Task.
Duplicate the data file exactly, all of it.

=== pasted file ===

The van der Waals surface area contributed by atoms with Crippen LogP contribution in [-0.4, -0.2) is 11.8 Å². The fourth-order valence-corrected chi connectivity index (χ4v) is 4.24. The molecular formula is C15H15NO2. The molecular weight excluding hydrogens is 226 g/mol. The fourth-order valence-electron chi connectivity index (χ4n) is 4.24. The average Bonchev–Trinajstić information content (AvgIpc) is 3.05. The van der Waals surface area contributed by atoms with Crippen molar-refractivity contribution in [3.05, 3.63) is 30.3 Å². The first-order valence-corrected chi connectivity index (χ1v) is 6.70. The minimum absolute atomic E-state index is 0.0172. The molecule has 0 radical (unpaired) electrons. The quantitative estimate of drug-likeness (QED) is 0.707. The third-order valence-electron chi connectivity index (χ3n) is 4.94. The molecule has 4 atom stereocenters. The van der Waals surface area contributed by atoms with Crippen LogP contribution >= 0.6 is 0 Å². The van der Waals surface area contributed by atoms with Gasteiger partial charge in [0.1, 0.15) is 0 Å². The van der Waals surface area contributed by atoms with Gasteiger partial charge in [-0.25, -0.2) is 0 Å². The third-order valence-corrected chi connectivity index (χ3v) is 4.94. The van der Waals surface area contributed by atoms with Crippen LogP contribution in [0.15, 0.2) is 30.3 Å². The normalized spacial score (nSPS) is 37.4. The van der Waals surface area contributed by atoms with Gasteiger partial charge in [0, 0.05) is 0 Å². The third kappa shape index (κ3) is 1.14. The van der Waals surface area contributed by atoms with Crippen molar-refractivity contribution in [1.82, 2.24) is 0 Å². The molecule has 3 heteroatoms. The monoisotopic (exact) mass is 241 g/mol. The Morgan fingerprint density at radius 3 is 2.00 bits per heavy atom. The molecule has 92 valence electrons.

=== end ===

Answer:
The van der Waals surface area contributed by atoms with Crippen LogP contribution in [-0.4, -0.2) is 11.8 Å². The fourth-order valence-corrected chi connectivity index (χ4v) is 4.24. The molecular formula is C15H15NO2. The molecular weight excluding hydrogens is 226 g/mol. The fourth-order valence-electron chi connectivity index (χ4n) is 4.24. The average Bonchev–Trinajstić information content (AvgIpc) is 3.05. The van der Waals surface area contributed by atoms with Crippen molar-refractivity contribution in [3.05, 3.63) is 30.3 Å². The first-order valence-corrected chi connectivity index (χ1v) is 6.70. The minimum absolute atomic E-state index is 0.0172. The molecule has 0 radical (unpaired) electrons. The quantitative estimate of drug-likeness (QED) is 0.707. The third-order valence-electron chi connectivity index (χ3n) is 4.94. The molecule has 4 atom stereocenters. The van der Waals surface area contributed by atoms with Crippen LogP contribution >= 0.6 is 0 Å². The van der Waals surface area contributed by atoms with Gasteiger partial charge in [0.1, 0.15) is 0 Å². The van der Waals surface area contributed by atoms with Gasteiger partial charge in [-0.25, -0.2) is 0 Å². The third-order valence-corrected chi connectivity index (χ3v) is 4.94. The van der Waals surface area contributed by atoms with Crippen LogP contribution in [0.15, 0.2) is 30.3 Å². The normalized spacial score (nSPS) is 37.4. The van der Waals surface area contributed by atoms with Gasteiger partial charge in [0, 0.05) is 0 Å². The third kappa shape index (κ3) is 1.14. The van der Waals surface area contributed by atoms with Crippen molar-refractivity contribution in [1.82, 2.24) is 0 Å². The molecule has 3 heteroatoms. The monoisotopic (exact) mass is 241 g/mol. The Morgan fingerprint density at radius 3 is 2.00 bits per heavy atom. The molecule has 92 valence electrons.